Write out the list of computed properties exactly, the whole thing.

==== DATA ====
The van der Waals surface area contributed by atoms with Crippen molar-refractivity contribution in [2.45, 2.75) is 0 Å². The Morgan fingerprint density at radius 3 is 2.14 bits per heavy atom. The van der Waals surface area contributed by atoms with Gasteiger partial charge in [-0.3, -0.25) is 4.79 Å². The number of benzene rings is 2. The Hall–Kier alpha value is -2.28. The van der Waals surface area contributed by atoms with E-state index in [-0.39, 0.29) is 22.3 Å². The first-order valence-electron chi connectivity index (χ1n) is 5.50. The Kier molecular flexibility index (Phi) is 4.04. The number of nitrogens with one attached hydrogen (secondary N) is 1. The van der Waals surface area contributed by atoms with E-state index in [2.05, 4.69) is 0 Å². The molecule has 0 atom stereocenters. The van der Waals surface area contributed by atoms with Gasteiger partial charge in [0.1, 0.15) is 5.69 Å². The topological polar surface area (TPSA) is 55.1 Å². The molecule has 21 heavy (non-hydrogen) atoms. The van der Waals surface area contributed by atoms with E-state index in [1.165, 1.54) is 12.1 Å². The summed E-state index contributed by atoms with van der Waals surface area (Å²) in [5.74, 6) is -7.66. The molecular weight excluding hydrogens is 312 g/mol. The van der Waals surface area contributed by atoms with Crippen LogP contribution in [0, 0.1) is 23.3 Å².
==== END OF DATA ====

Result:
The van der Waals surface area contributed by atoms with Crippen molar-refractivity contribution in [2.45, 2.75) is 0 Å². The Morgan fingerprint density at radius 3 is 2.14 bits per heavy atom. The van der Waals surface area contributed by atoms with Gasteiger partial charge in [-0.3, -0.25) is 4.79 Å². The number of benzene rings is 2. The Hall–Kier alpha value is -2.28. The van der Waals surface area contributed by atoms with E-state index in [-0.39, 0.29) is 22.3 Å². The first-order valence-electron chi connectivity index (χ1n) is 5.50. The Kier molecular flexibility index (Phi) is 4.04. The number of nitrogens with one attached hydrogen (secondary N) is 1. The van der Waals surface area contributed by atoms with E-state index in [2.05, 4.69) is 0 Å². The molecule has 0 atom stereocenters. The van der Waals surface area contributed by atoms with Gasteiger partial charge in [0.1, 0.15) is 5.69 Å². The topological polar surface area (TPSA) is 55.1 Å². The molecule has 21 heavy (non-hydrogen) atoms. The van der Waals surface area contributed by atoms with E-state index in [1.165, 1.54) is 12.1 Å². The summed E-state index contributed by atoms with van der Waals surface area (Å²) in [5.74, 6) is -7.66. The molecular weight excluding hydrogens is 312 g/mol. The van der Waals surface area contributed by atoms with Crippen LogP contribution in [0, 0.1) is 23.3 Å².